As the student protests season descends upon South African institutions of higher learning, sadly costing one life already, a question arises if the country’s youth is ready for a future of tech-related careers.

As the government embarks on a drive to attract over $100 billion worth of investment to the country over the next five years, the question is: will the country’s youth be ready to play their part by providing the skills required by the investors.

“The fourth industrial revolution is upon us, maybe to a lesser extent in South Africa than it is elsewhere. But we can’t wish it away and have to position our young people to leverage on it,” says Chris Hammond, a lecturer in Mpumalanga.

“The fourth industrial revolution is changing how we integrate technology into our lives, thanks to advances such as artificial intelligence (AI), nanotechnology and robotics. But what we should be concerned about the most is if we are ready to fit into the changes that it brings and how we can leverage on it for growth.”


Following are five tips to youths based on prevailing research across the world.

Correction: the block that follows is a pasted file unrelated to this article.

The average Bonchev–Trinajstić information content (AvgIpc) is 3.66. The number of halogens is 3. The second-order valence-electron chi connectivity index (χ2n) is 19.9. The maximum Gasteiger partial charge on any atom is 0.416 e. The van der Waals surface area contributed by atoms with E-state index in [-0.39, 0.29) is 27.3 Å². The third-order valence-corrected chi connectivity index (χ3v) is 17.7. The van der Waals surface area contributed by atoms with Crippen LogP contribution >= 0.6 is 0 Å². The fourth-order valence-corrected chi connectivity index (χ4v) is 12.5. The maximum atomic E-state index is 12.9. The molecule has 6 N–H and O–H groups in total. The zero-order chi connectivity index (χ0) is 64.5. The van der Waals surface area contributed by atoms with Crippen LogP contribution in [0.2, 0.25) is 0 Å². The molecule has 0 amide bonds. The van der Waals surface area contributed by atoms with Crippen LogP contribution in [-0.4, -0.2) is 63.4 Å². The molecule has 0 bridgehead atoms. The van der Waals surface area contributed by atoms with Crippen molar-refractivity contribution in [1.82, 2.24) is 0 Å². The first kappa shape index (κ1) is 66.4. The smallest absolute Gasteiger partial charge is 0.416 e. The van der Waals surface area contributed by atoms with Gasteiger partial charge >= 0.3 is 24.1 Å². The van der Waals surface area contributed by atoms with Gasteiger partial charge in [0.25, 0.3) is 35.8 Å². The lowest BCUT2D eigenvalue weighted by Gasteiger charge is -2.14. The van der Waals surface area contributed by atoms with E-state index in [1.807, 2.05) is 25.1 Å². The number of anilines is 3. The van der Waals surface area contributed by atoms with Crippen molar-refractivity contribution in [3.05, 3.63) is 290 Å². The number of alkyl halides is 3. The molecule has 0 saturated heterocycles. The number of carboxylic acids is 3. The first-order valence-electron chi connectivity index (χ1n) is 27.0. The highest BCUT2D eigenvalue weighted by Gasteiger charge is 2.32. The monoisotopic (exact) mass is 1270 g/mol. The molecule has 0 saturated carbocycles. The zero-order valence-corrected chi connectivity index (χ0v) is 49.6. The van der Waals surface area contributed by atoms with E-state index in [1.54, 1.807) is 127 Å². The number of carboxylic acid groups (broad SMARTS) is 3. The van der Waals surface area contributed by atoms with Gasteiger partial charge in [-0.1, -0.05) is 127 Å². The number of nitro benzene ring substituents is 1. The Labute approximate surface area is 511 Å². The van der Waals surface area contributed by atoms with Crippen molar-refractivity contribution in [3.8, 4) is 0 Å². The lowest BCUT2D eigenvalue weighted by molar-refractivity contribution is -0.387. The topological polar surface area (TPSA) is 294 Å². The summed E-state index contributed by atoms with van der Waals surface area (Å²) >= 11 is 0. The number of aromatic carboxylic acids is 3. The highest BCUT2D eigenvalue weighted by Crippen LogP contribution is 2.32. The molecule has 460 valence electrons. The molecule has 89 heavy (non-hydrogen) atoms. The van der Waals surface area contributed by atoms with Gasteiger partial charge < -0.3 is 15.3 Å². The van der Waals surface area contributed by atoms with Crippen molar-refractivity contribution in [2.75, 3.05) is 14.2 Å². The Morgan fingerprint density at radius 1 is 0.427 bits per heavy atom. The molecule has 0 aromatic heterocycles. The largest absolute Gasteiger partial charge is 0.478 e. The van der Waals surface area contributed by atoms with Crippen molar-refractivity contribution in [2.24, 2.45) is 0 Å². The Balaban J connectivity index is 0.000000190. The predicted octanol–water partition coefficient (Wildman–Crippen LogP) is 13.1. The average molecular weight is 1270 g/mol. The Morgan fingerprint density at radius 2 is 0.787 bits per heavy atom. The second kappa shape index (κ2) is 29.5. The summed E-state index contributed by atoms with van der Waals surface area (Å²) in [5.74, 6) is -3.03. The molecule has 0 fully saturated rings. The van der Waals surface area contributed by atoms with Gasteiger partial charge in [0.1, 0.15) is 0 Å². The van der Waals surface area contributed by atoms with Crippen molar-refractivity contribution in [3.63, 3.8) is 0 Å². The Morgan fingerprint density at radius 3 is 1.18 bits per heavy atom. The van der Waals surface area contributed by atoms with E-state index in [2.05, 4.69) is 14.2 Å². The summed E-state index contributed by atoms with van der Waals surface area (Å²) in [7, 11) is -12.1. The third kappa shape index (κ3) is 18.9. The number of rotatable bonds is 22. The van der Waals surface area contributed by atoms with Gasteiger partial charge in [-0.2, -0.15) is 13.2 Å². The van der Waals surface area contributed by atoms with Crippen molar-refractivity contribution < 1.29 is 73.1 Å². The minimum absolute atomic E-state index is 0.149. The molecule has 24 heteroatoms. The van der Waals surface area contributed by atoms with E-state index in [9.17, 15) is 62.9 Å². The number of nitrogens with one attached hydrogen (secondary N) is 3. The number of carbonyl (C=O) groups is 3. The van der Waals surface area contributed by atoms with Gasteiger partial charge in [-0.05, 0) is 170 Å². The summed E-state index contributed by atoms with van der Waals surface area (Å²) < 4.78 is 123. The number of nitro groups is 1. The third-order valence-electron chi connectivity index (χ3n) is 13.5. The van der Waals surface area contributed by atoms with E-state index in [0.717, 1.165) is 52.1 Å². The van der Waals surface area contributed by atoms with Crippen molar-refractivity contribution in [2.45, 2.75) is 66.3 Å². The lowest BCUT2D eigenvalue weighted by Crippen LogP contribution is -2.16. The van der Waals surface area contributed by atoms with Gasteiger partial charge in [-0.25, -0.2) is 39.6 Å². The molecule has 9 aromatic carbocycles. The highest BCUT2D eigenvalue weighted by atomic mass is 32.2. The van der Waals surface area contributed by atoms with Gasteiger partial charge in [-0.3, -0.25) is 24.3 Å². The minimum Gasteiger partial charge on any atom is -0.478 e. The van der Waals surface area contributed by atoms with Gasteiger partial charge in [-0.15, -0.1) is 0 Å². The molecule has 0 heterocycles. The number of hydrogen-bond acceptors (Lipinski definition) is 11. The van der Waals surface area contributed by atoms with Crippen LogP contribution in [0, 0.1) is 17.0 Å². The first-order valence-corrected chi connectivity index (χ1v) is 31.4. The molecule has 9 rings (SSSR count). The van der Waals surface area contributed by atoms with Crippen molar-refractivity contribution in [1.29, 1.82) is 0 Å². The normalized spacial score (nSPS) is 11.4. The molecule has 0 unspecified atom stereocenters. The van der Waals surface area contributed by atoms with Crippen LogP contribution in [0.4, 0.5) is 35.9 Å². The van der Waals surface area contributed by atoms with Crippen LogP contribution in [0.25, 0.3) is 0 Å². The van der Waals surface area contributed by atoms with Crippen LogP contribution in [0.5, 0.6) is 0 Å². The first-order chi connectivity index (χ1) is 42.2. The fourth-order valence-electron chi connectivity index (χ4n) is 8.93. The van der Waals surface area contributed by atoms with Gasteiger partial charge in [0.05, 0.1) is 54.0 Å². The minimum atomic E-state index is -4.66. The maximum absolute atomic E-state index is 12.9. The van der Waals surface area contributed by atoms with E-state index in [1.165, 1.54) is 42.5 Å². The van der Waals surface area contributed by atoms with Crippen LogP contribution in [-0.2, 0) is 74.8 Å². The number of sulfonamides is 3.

1. Retraining will be an essential feature of the new employment landscape, in which many jobs will be automated. Jobs will not vanish, but will be redefined. Youths will need a new skills set for the new roles. With automation and new technologies, a lawyer today doesn’t develop systems that offer advice, but the lawyer of 2025 will. They’ll still be called lawyers but they’ll be doing different things.
  2. Routine, repetitive chores will soon fall away. Youths should consider taking up tech-savvy careers. Demand, particularly data science analytics and cybersecurity, will grow.
  3. Courses or modules on Artificial Intelligence (AI) come highly recommended. Courses are available to youths from all disciplines and teaches the theory underpinning AI, as well as practical experience of programming.
  4. Even if youths don’t end up working in AI, the skills they develop on such courses will be invaluable in an increasingly tech-driven jobs market.
  5. Pay more serious attention in the mathematics class, especially linear algebra and metrics. Have a proactive attitude. It might look complicated because it looks scientific, but there’s a lot of fluidity in the new tech world. A curious and open mind will get you far.